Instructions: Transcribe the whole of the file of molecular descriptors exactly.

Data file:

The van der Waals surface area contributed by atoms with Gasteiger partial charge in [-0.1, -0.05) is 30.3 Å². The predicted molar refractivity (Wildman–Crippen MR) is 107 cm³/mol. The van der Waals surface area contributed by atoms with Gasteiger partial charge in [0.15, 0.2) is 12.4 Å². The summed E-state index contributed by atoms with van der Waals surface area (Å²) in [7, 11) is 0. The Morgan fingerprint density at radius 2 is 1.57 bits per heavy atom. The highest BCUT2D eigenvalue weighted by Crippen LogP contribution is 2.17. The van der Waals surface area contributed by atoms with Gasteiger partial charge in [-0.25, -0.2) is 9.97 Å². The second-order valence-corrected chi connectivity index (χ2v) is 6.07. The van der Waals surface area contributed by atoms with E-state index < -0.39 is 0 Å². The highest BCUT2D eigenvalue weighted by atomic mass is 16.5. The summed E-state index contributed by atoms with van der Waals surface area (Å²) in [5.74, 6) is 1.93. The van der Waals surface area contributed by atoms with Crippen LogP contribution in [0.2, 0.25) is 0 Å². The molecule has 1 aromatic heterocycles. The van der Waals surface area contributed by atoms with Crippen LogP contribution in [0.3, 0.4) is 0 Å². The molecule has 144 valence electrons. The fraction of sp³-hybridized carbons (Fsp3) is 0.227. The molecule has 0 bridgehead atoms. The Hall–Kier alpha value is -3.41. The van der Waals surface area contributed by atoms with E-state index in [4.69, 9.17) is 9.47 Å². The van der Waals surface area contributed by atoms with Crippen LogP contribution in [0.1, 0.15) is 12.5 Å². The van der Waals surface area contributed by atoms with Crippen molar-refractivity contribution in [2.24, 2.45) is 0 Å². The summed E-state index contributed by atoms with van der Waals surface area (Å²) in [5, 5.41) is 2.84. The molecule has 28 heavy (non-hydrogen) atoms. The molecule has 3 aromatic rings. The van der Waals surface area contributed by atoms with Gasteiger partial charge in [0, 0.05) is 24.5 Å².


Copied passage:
The van der Waals surface area contributed by atoms with Gasteiger partial charge in [-0.1, -0.05) is 30.3 Å². The predicted molar refractivity (Wildman–Crippen MR) is 107 cm³/mol. The van der Waals surface area contributed by atoms with Gasteiger partial charge in [0.15, 0.2) is 12.4 Å². The summed E-state index contributed by atoms with van der Waals surface area (Å²) in [7, 11) is 0. The Morgan fingerprint density at radius 2 is 1.57 bits per heavy atom. The highest BCUT2D eigenvalue weighted by Crippen LogP contribution is 2.17. The van der Waals surface area contributed by atoms with Gasteiger partial charge in [-0.25, -0.2) is 9.97 Å². The second-order valence-corrected chi connectivity index (χ2v) is 6.07. The van der Waals surface area contributed by atoms with E-state index < -0.39 is 0 Å². The highest BCUT2D eigenvalue weighted by atomic mass is 16.5. The summed E-state index contributed by atoms with van der Waals surface area (Å²) in [5.74, 6) is 1.93. The van der Waals surface area contributed by atoms with Crippen LogP contribution in [0.2, 0.25) is 0 Å². The molecule has 1 aromatic heterocycles. The van der Waals surface area contributed by atoms with Crippen LogP contribution in [0.3, 0.4) is 0 Å². The molecule has 144 valence electrons. The fraction of sp³-hybridized carbons (Fsp3) is 0.227. The molecule has 0 bridgehead atoms. The Hall–Kier alpha value is -3.41. The van der Waals surface area contributed by atoms with E-state index in [4.69, 9.17) is 9.47 Å². The van der Waals surface area contributed by atoms with Crippen LogP contribution in [0.1, 0.15) is 12.5 Å². The van der Waals surface area contributed by atoms with Crippen molar-refractivity contribution in [2.24, 2.45) is 0 Å². The summed E-state index contributed by atoms with van der Waals surface area (Å²) in [5, 5.41) is 2.84. The molecule has 28 heavy (non-hydrogen) atoms. The molecule has 3 aromatic rings. The van der Waals surface area contributed by atoms with Gasteiger partial charge in [0, 0.05) is 24.5 Å².